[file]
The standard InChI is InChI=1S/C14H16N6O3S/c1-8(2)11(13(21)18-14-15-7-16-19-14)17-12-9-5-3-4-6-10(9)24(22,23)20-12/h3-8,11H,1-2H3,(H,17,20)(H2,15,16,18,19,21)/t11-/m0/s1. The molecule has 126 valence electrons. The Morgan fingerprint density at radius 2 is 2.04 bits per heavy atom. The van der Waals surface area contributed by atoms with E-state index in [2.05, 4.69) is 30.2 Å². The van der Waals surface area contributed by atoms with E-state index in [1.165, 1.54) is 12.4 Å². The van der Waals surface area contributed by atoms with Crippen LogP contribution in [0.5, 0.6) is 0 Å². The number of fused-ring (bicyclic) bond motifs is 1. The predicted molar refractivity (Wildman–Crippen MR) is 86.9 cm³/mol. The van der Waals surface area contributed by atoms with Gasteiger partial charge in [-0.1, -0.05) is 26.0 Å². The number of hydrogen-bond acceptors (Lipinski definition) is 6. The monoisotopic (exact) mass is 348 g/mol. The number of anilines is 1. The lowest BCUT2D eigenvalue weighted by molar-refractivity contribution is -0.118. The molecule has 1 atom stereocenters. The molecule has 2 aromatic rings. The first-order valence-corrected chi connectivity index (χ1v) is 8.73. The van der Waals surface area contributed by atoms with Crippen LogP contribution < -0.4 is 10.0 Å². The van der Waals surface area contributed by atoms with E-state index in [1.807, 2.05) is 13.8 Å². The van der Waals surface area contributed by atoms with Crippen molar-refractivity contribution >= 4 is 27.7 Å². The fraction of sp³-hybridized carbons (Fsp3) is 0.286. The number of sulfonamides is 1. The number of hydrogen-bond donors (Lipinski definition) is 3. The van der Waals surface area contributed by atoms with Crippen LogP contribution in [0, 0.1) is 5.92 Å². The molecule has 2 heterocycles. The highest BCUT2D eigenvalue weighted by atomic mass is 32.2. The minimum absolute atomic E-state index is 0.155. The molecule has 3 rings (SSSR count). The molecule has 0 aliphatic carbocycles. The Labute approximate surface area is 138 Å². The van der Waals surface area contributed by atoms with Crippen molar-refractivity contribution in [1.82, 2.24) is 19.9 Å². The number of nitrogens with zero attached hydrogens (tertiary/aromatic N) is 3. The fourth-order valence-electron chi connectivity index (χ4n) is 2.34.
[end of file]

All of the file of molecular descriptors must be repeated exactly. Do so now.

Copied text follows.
The standard InChI is InChI=1S/C14H16N6O3S/c1-8(2)11(13(21)18-14-15-7-16-19-14)17-12-9-5-3-4-6-10(9)24(22,23)20-12/h3-8,11H,1-2H3,(H,17,20)(H2,15,16,18,19,21)/t11-/m0/s1. The molecule has 126 valence electrons. The Morgan fingerprint density at radius 2 is 2.04 bits per heavy atom. The van der Waals surface area contributed by atoms with E-state index in [2.05, 4.69) is 30.2 Å². The van der Waals surface area contributed by atoms with E-state index in [1.165, 1.54) is 12.4 Å². The van der Waals surface area contributed by atoms with Crippen LogP contribution in [0.5, 0.6) is 0 Å². The number of fused-ring (bicyclic) bond motifs is 1. The predicted molar refractivity (Wildman–Crippen MR) is 86.9 cm³/mol. The van der Waals surface area contributed by atoms with Gasteiger partial charge in [-0.1, -0.05) is 26.0 Å². The number of hydrogen-bond acceptors (Lipinski definition) is 6. The monoisotopic (exact) mass is 348 g/mol. The number of anilines is 1. The lowest BCUT2D eigenvalue weighted by molar-refractivity contribution is -0.118. The molecule has 1 atom stereocenters. The molecule has 2 aromatic rings. The first-order valence-corrected chi connectivity index (χ1v) is 8.73. The van der Waals surface area contributed by atoms with Crippen LogP contribution < -0.4 is 10.0 Å². The van der Waals surface area contributed by atoms with E-state index in [1.807, 2.05) is 13.8 Å². The van der Waals surface area contributed by atoms with Crippen molar-refractivity contribution >= 4 is 27.7 Å². The fraction of sp³-hybridized carbons (Fsp3) is 0.286. The number of sulfonamides is 1. The number of hydrogen-bond donors (Lipinski definition) is 3. The van der Waals surface area contributed by atoms with Crippen LogP contribution in [0, 0.1) is 5.92 Å². The molecule has 2 heterocycles. The highest BCUT2D eigenvalue weighted by atomic mass is 32.2. The minimum absolute atomic E-state index is 0.155. The molecule has 3 rings (SSSR count). The molecule has 0 aliphatic carbocycles. The Labute approximate surface area is 138 Å². The van der Waals surface area contributed by atoms with Crippen molar-refractivity contribution in [1.82, 2.24) is 19.9 Å². The number of nitrogens with zero attached hydrogens (tertiary/aromatic N) is 3. The fourth-order valence-electron chi connectivity index (χ4n) is 2.34.